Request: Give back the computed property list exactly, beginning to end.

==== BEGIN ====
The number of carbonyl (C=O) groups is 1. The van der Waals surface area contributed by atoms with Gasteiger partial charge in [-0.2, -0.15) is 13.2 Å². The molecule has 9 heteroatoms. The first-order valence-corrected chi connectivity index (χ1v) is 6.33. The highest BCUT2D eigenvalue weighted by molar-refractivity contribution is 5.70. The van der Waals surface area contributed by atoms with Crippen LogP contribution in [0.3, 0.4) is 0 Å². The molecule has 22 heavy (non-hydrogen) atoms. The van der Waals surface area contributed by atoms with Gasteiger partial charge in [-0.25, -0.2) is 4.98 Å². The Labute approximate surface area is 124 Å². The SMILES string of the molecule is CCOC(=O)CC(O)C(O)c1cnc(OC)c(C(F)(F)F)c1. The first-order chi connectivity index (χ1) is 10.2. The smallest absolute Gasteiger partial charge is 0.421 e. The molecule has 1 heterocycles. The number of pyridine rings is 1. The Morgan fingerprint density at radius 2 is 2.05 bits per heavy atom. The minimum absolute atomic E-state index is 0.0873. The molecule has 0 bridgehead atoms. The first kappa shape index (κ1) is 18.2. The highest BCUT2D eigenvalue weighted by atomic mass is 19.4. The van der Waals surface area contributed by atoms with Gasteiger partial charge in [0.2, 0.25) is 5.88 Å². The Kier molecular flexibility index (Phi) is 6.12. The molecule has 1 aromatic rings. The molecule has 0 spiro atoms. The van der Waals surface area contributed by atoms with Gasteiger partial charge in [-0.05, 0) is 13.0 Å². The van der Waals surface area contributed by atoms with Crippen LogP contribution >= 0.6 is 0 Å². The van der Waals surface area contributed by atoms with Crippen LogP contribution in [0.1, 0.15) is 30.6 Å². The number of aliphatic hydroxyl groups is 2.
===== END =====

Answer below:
The number of carbonyl (C=O) groups is 1. The van der Waals surface area contributed by atoms with Gasteiger partial charge in [-0.2, -0.15) is 13.2 Å². The molecule has 9 heteroatoms. The first-order valence-corrected chi connectivity index (χ1v) is 6.33. The highest BCUT2D eigenvalue weighted by molar-refractivity contribution is 5.70. The van der Waals surface area contributed by atoms with Crippen LogP contribution in [0.3, 0.4) is 0 Å². The molecule has 22 heavy (non-hydrogen) atoms. The van der Waals surface area contributed by atoms with Gasteiger partial charge in [-0.25, -0.2) is 4.98 Å². The Labute approximate surface area is 124 Å². The SMILES string of the molecule is CCOC(=O)CC(O)C(O)c1cnc(OC)c(C(F)(F)F)c1. The first-order chi connectivity index (χ1) is 10.2. The smallest absolute Gasteiger partial charge is 0.421 e. The molecule has 1 heterocycles. The number of pyridine rings is 1. The Morgan fingerprint density at radius 2 is 2.05 bits per heavy atom. The minimum absolute atomic E-state index is 0.0873. The molecule has 0 bridgehead atoms. The first kappa shape index (κ1) is 18.2. The highest BCUT2D eigenvalue weighted by atomic mass is 19.4. The van der Waals surface area contributed by atoms with Gasteiger partial charge in [0.2, 0.25) is 5.88 Å². The Kier molecular flexibility index (Phi) is 6.12. The molecule has 1 aromatic rings. The molecule has 0 spiro atoms. The van der Waals surface area contributed by atoms with Gasteiger partial charge in [-0.05, 0) is 13.0 Å². The van der Waals surface area contributed by atoms with Crippen LogP contribution >= 0.6 is 0 Å². The van der Waals surface area contributed by atoms with Crippen LogP contribution in [0.1, 0.15) is 30.6 Å². The number of aliphatic hydroxyl groups is 2.